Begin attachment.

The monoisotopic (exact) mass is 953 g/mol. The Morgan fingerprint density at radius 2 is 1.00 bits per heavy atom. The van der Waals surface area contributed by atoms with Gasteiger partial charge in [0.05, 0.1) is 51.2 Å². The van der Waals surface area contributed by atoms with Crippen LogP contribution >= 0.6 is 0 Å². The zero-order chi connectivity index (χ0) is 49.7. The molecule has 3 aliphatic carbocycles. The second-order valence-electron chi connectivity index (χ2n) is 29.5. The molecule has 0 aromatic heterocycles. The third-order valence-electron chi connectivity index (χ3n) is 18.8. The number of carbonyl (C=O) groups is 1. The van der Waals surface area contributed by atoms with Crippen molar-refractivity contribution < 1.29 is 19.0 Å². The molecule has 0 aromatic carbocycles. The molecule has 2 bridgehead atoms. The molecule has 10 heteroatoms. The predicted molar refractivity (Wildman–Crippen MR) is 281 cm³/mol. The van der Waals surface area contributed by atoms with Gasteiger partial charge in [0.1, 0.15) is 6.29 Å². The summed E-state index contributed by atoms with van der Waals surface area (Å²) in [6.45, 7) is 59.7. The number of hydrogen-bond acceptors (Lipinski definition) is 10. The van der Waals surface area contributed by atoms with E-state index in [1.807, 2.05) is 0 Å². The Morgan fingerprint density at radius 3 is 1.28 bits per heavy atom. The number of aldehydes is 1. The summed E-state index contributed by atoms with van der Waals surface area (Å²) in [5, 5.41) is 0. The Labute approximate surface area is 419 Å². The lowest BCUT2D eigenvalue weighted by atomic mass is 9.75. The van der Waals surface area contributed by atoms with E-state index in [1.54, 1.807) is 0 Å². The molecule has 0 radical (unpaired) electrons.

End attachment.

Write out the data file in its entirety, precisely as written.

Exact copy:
The monoisotopic (exact) mass is 953 g/mol. The Morgan fingerprint density at radius 2 is 1.00 bits per heavy atom. The van der Waals surface area contributed by atoms with Gasteiger partial charge in [0.05, 0.1) is 51.2 Å². The van der Waals surface area contributed by atoms with Crippen LogP contribution >= 0.6 is 0 Å². The zero-order chi connectivity index (χ0) is 49.7. The molecule has 3 aliphatic carbocycles. The second-order valence-electron chi connectivity index (χ2n) is 29.5. The molecule has 0 aromatic heterocycles. The third-order valence-electron chi connectivity index (χ3n) is 18.8. The number of carbonyl (C=O) groups is 1. The van der Waals surface area contributed by atoms with Crippen molar-refractivity contribution < 1.29 is 19.0 Å². The molecule has 0 aromatic carbocycles. The molecule has 2 bridgehead atoms. The molecule has 10 heteroatoms. The predicted molar refractivity (Wildman–Crippen MR) is 281 cm³/mol. The van der Waals surface area contributed by atoms with Gasteiger partial charge in [0.1, 0.15) is 6.29 Å². The summed E-state index contributed by atoms with van der Waals surface area (Å²) in [6.45, 7) is 59.7. The number of hydrogen-bond acceptors (Lipinski definition) is 10. The van der Waals surface area contributed by atoms with E-state index in [1.807, 2.05) is 0 Å². The Morgan fingerprint density at radius 3 is 1.28 bits per heavy atom. The number of aldehydes is 1. The summed E-state index contributed by atoms with van der Waals surface area (Å²) in [5, 5.41) is 0. The Labute approximate surface area is 419 Å². The lowest BCUT2D eigenvalue weighted by atomic mass is 9.75. The van der Waals surface area contributed by atoms with E-state index in [1.54, 1.807) is 0 Å². The molecule has 0 radical (unpaired) electrons.